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What is Cartilage?

Niki Acker
Updated Mar 03, 2024
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Cartilage is a type of connective tissue in the body. It is made of cells called chondrocytes embedded in a matrix, strengthened with fibers of collagen and sometimes elastin, depending on the type. There are three different types: hyaline cartilage, elastic cartilage, and fibrocartilage. This tissue serves to provide structure and support to the body's other tissues without being as hard or rigid as bone. It can also provide a cushioning effect in joints.

This type of tissue is avascular, meaning that it is not supplied by blood vessels; instead, nutrients diffuse through the matrix. Cartilage is usually flexible, again depending on the type. Some of the bodily structures that include it are the ears, nose, ribcage, and intervertebral discs.

Hyaline cartilage makes up the majority of that found in the human body. It lines the bones in joints, helping them to articulate smoothly. This type contains mostly type II collagen fibers.

Elastic cartilage is more flexible than the other types because of the elastin fibers it contains. It is found in the outer ear, the larynx, and the Eustachian tubes, for example. This type provides the perfect balance of structure and flexibility and helps keep tubular structures open.

Fibrocartilage is the strongest and most rigid type of cartilage. It contains more collagen than hyaline, including more type I collagen, which is tougher than type II. Fibrocartilage makes up the intervertebral discs, connects tendons and ligaments to bones, and appears in other high-stress areas. Damaged hyaline cartilage is often replaced with fibrocartilage, which unfortunately does not bear weight as well due to its rigidity.

There are a few disorders associated with cartilage. Chondrodystrophies are a group of disorders in which it is ossified, or transformed into bone. Arthritis is characterized by the degradation of cartilage in the joints, leading to limited movement and pain. Achondroplasia is a disorder resulting in dwarfism. Benign tumors called chondroma can also arise in this tissue.

The Health Board is dedicated to providing accurate and trustworthy information. We carefully select reputable sources and employ a rigorous fact-checking process to maintain the highest standards. To learn more about our commitment to accuracy, read our editorial process.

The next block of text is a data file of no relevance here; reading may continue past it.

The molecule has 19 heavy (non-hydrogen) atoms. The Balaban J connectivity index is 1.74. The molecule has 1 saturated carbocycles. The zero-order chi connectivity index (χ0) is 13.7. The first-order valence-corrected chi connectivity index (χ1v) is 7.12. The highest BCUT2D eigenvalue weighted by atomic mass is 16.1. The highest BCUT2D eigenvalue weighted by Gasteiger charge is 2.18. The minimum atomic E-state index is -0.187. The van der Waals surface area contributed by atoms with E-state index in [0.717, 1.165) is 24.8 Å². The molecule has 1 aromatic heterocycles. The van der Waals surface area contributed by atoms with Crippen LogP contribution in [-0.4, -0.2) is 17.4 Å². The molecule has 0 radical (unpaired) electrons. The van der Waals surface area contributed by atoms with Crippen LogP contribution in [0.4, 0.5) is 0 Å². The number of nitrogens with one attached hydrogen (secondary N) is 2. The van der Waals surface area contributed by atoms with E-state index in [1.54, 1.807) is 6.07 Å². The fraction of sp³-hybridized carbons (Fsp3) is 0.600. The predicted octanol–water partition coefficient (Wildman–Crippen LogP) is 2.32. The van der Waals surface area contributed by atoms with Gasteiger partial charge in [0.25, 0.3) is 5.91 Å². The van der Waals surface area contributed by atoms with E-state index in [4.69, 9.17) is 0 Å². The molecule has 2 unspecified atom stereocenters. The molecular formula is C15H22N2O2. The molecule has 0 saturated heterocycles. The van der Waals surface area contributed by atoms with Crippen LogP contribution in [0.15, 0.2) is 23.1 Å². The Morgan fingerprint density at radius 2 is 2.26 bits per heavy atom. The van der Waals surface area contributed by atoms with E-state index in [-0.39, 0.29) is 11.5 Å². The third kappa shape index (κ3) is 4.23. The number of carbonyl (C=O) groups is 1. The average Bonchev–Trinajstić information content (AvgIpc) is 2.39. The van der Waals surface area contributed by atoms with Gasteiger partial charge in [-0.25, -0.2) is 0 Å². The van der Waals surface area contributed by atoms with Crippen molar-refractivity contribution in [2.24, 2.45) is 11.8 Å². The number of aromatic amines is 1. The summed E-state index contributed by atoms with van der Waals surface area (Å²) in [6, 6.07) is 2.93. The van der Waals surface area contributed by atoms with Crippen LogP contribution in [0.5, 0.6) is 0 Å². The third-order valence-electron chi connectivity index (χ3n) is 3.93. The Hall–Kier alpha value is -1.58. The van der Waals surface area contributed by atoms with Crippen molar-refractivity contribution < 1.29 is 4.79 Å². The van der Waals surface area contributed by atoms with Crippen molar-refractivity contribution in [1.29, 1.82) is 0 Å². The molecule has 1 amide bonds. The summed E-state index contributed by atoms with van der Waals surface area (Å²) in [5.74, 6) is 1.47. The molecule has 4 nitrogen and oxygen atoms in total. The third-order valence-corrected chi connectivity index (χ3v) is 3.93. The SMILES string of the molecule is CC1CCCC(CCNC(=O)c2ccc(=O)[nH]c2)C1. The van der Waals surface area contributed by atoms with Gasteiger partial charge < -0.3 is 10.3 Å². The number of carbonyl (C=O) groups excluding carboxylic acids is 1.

Niki Acker
By Niki Acker
"In addition to her role as a The Health Board editor, Niki Foster is passionate about educating herself on a wide range of interesting and unusual topics to gather ideas for her own articles. A graduate of UCLA with a double major in Linguistics and Anthropology, Niki's diverse academic background and curiosity make her well-suited to create engaging content for WiseGeekreaders. "
Discussion Comments
By anon266298 — On May 05, 2012

Which foods contain Glucosamine?

By anon244604 — On Feb 02, 2012

The hyaline cartilage has pericondium and other types don't. Of what importance is this pericondium and why is it only found on hyaline cartilage?

By anon160470 — On Mar 15, 2011

What is cartilage's main importance?

By anon117139 — On Oct 09, 2010

what is the name of the cell type that makes cartilage?

By anon101413 — On Aug 03, 2010

is cartilage soft and can it be squeezed like in your nose and make your nose smaller?

By anon49987 — On Oct 25, 2009

What are the major causes of cartilage injuries?

By anon47442 — On Oct 05, 2009

where does the name come from?

By anon43567 — On Aug 30, 2009

how does cartilage get nourishment?

By anon43452 — On Aug 28, 2009

My head has a two-inch lump on it. Is this dangerous?

By anon38989 — On Jul 29, 2009

what can be done for torn cartilage?

By anon36645 — On Jul 13, 2009

Can you do a cartilage transplant?

Or can the collagen that is found in the different types of cartilage be found naturally anywhere else?

Would there be any hope for replacing, I think Hyaline cartilage from one part of the body to the other, like putting it in the knees, so people could run more.

By bena — On Mar 01, 2009

What does Cartilage form?

By anon24955 — On Jan 21, 2009

what does cartilage look like?

By anon21314 — On Nov 13, 2008

My third rib on the left hand side has decided to grow more cartilage so there is now a lump under my skin, why would this happen?

By bigmetal — On Feb 01, 2008

can the body grow more cartilage, or repair damaged cartilage?

Niki Acker
Niki Acker
"In addition to her role as a The Health Board editor, Niki Foster is passionate about educating herself on a wide range...
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